The experiment uses other insects to sterilize and slow the growth of this problem in China.
The combination of two techniques for controlling tiger mosquitoes has been effective in almost completely eliminating these Aedes Aegypti-bearing diseases such as dengue and chikungunya, a study conducted in two places in China, the results of which were published on Wednesday.
Researchers polluted female mosquitoes to sterilize and infect male males with bacteria that prevented them from breeding with uninfected females, they explain in the journal Nature.
This experiment represents an "important step forward and demonstrates the potential of this new tool," said Peter Armbuster, a biology professor at Georgetown University in the US, in a commentary on the study.
The team of researchers, led by Zhiyong Xi, from the University of Michigan (USA) and Sun Yat-sen University in Canton (China), conducted their experiment for two years on two islands located in rivers near this city. southern China.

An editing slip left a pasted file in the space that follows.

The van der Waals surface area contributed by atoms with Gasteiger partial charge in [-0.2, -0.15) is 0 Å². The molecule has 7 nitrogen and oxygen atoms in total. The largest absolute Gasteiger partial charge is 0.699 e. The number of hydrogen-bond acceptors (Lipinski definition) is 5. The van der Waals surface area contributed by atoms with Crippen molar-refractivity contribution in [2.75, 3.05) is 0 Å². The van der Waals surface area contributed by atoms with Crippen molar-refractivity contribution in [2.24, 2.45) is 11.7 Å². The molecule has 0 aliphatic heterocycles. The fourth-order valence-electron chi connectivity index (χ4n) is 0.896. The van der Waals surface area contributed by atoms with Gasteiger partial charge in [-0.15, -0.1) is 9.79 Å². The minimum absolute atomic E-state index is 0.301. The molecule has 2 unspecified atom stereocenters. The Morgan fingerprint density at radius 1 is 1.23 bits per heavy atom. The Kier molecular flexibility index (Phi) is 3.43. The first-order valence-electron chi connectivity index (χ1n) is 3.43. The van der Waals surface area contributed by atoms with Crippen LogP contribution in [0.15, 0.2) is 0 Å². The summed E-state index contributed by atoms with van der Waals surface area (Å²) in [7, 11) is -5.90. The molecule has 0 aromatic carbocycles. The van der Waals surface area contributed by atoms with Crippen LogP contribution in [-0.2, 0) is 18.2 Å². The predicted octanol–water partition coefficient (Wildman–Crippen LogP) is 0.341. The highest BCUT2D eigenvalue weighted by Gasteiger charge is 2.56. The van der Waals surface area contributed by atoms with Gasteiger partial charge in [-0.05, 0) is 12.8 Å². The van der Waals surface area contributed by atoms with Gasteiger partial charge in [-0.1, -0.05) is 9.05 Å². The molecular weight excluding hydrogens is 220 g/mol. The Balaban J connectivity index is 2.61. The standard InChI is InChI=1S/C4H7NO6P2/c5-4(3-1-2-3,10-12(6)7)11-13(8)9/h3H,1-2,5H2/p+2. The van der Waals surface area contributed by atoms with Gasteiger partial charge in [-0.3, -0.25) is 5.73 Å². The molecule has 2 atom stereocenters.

The region has one of the highest dengue levels in the country.
As a result, the average number of women – those who bite people and therefore pose a threat of transmission of the virus they carry – fell between 83% and 94%, and they increased up to six weeks without being captured. to each copy.
And the number of stings reported by residents of the area decreased by 97%.
The Aedes aegypti mosquito, or tiger mosquito, is the main vector of dengue, the Zica virus, the chikungunya and the yellow fever. She is responsible for infecting millions of people around the world every year.
The measures that are commonly used to control its spread and the epidemics it transmits (repellents, mosquito nets) reach their limits because of the adaptability of this species, which develops mainly in urban areas and has a snack during the day.